Not recognised as a dynasty as such, the Libu were yet another group of western nomads (Libyans) who occupied the western Delta from 805 to 732 BCE.
The Twenty-fourth Dynasty was a short-lived rival dynasty located in the western Delta (Sais), with only two Pharaoh ruling from 732 to 720 BCE.
|Wahkare Bakenrenef (Bocchoris)||-||725-720|
The Late Period runs from 732 BCE to Egypt becoming a province of Rome in 30 BCE, and includes periods of rule by Nubians, Persians, and Macedonians.
Nubians invaded Egypt in 732 BCE and took the throne of Egypt, establishing the Twenty-fifth Dynasty which ruled until 656 BCE.
|Usermaatre Piye||King of Nubia; conquered Egypt in 20th year; full reign at least 24 years, possibly 30+ years||747-716 according to Peter Clayton|
|Neferkare Shabaka||-||716-702 according to Peter Clayton|
|Djedkaure Shebitku||-||702-690 according to Peter Clayton|
|Bakare Tantamani||lost control of Upper Egypt in 656 BC when Psamtik I extended his authority into Thebes in that year.||664-653|
They were ultimately driven back into Nubia, where they established a kingdom at Napata (656-590), and, later, at Meroë (590 BCE-4th century. CE).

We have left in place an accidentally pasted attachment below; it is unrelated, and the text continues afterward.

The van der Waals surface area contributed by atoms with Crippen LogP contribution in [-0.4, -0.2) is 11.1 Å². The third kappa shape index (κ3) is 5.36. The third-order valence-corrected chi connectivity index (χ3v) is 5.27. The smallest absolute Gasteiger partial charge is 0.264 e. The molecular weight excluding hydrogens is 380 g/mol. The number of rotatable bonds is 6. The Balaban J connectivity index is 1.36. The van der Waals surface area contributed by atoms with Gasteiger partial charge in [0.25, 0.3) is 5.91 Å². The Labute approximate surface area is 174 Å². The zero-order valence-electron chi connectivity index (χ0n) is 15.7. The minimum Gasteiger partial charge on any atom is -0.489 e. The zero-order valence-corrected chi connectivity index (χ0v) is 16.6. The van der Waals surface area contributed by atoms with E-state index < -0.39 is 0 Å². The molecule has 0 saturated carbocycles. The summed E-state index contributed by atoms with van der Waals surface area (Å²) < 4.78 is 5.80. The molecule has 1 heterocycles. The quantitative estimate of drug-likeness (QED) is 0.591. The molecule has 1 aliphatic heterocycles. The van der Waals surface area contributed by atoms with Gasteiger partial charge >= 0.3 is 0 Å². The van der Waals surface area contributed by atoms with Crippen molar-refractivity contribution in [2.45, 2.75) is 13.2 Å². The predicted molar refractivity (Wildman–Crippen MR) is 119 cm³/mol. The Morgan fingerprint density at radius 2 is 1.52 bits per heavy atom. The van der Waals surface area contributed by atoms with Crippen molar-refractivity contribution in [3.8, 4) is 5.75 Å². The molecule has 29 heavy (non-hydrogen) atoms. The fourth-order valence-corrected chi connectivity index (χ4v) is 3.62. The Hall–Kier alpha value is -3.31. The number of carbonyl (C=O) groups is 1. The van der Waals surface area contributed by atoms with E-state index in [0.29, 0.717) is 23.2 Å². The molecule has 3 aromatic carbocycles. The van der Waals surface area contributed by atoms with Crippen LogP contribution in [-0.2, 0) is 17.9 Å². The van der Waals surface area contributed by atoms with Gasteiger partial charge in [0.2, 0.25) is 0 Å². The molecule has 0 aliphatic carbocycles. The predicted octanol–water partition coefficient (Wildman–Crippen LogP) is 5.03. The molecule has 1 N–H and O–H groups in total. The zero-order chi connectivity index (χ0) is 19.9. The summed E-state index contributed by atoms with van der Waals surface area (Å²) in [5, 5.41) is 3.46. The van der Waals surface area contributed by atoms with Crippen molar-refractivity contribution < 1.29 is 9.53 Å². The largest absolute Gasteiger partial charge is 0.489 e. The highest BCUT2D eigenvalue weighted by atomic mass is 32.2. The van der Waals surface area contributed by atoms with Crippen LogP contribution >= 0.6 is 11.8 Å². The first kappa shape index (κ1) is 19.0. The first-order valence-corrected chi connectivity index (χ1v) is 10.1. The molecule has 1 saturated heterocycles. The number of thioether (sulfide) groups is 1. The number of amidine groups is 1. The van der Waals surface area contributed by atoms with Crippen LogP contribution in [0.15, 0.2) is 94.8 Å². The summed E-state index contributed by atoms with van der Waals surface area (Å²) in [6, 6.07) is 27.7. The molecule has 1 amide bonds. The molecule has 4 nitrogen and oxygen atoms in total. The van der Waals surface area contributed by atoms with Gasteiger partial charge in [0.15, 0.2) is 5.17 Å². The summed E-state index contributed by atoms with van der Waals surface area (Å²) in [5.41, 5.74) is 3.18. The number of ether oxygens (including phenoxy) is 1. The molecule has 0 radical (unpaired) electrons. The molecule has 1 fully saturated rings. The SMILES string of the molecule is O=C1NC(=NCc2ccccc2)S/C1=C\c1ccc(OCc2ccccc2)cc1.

The Twenty-sixth Dynasty ruled from around 672 to 525 BCE.
|Menkheperre Nekau I (Necho I)||-||672 – 664 BCE|
|Wahibre Psamtik I (Psammetichus I)||-||664 – 610 BCE|
|Wehemibre Necho II (Necho II)||-||610 – 595 BCE|
|Neferibre Psamtik II (Psammetichus II)||-||595 – 589 BCE|
|Haaibre Wahibre (Apries)||-||589 – 570 BCE|
|Khnemibre Ahmose II (Amasis)||-||570 – 526 BCE|
|Ankhkaenre Psamtik III (Psammetichus III)||-||526 – 525 BCE|
Egypt was conquered by the Persian Empire in 525 BCE and annexed by the Persians until 404 BCE. The Achaemenid shahs were acknowledged as pharaohs in this era, forming a "Twenty-seventh" Dynasty:
|Metsuire Cambyses (Cambyses II)||Defeated Psamtik III at the Battle of Pelusium at 525 BC||525 – 521 BCE|
|Smerdis (Bardiya)||Son of Cyrus the Great||522 – 521 BCE|
|Setutre Darius I the Great||-||521 – 486 BCE|
|Xerxes I the Great||-||486 – 465 BCE|
|Artabanus the Hyrcanian||-||465 – 464 BCE|
|Artaxerxes I Longhand||-||464 – 424 BCE|
|Xerxes II||claimant||424 – 423 BCE|
|Sogdianus||claimant||424 – 423 BCE|
|Darius II||424 – 404 BCE|
The Twenty-eighth Dynasty lasted only six years, from 404 to 398 BCE, with one Pharaoh: